FinTech firms now advising people on how to boost their credit worthiness

  • 23 Feb
  • 2 min

People in the US are turning to FinTech companies to help them understand and improve their credit score.

In some countries, your credit score virtually determines your life. This number – which in the United States ranges between 300 and 850 – allocated to consumers on the basis of their credit history, is intended to serve as an indicator of their creditworthiness. The higher the number, the more financially trustworthy a person is considered to be. However, in the US, credit scores are actually used for a whole host of different purposes: not only when applying for a bank loan, signing up to a home rental agreement or insuring your car, but even as part of background checks when making a job application. Moreover, the concept is far from straightforward, especially since, just as with financial ratings agencies, there are a number of different organisations that calculate these scores, three of which are based in the US. Credit scores are also given to consumers in the UK and Canada. People are therefore now turning to FinTech companies to help them understand what factors affect one's credit score and what sort of behaviour will improve it. A number of apps have been created that not only shed light on the subject but also provide a form of financial education plus other services. One of the best-known companies doing this is Credit Karma. The San Francisco-based unicorn, which is valued at $3.5 billion, will give you an idea of your credit score, based on data from two out of the three largest consumer credit reporting agencies. Credit Karma also helps you understand the factors negatively impacting your score, will give you advice on how to improve it and also add product recommendations to help you save money. Working with the same business model, Credit Sesame will give you your score from the third agency. The Credit Sesame app also warns users of any suspicious activity on their bank accounts. Other companies working in the same field, such as Debt Payoff Planner and Mint, explain in clear terms the strategy users should adopt in order to pay off debts and thus improve their credit scores. All these firms stress that the personal data in their hands is handled in a secure manner, with due regard for privacy. This has become a crucial point, given the scandal surrounding the hacking of private data at the Equifaxe credit reporting agency. Is the large number of apps already in circulation an indication that the market is saturated or that the need has now been met? Not necessarily, and new entrants certainly believe they can do better. Precisely with this aim in mind, UK company Clear Score is now launching beta testing of its offering.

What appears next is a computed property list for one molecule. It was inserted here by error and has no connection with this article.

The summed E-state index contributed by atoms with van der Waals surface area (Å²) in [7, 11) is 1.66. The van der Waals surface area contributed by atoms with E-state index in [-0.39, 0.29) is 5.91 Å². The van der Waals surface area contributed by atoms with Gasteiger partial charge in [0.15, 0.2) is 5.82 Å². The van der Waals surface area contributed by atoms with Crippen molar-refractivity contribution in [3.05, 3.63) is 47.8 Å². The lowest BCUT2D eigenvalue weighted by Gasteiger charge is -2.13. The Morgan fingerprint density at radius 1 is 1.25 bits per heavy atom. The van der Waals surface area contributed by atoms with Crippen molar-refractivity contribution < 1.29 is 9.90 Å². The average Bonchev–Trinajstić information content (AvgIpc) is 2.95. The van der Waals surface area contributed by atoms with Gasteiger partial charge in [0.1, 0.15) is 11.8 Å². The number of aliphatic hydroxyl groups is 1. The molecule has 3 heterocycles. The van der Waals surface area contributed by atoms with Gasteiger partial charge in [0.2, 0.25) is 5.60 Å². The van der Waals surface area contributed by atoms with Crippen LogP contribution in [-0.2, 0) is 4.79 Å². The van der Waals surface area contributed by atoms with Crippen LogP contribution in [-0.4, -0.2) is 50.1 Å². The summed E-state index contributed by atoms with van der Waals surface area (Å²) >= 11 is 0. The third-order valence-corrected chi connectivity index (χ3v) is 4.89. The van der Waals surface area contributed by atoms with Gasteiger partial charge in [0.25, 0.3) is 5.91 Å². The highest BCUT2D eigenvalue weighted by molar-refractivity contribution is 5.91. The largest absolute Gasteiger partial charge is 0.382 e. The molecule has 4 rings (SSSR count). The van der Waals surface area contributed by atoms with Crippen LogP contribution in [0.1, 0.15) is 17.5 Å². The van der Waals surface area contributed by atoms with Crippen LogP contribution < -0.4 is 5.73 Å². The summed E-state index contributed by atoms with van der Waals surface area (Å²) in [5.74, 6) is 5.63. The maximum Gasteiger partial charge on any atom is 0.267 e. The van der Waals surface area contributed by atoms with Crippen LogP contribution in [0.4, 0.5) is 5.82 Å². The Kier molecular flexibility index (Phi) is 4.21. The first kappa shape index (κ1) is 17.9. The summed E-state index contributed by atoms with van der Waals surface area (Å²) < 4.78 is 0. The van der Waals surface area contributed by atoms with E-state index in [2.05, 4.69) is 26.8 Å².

By Sophia Qadiri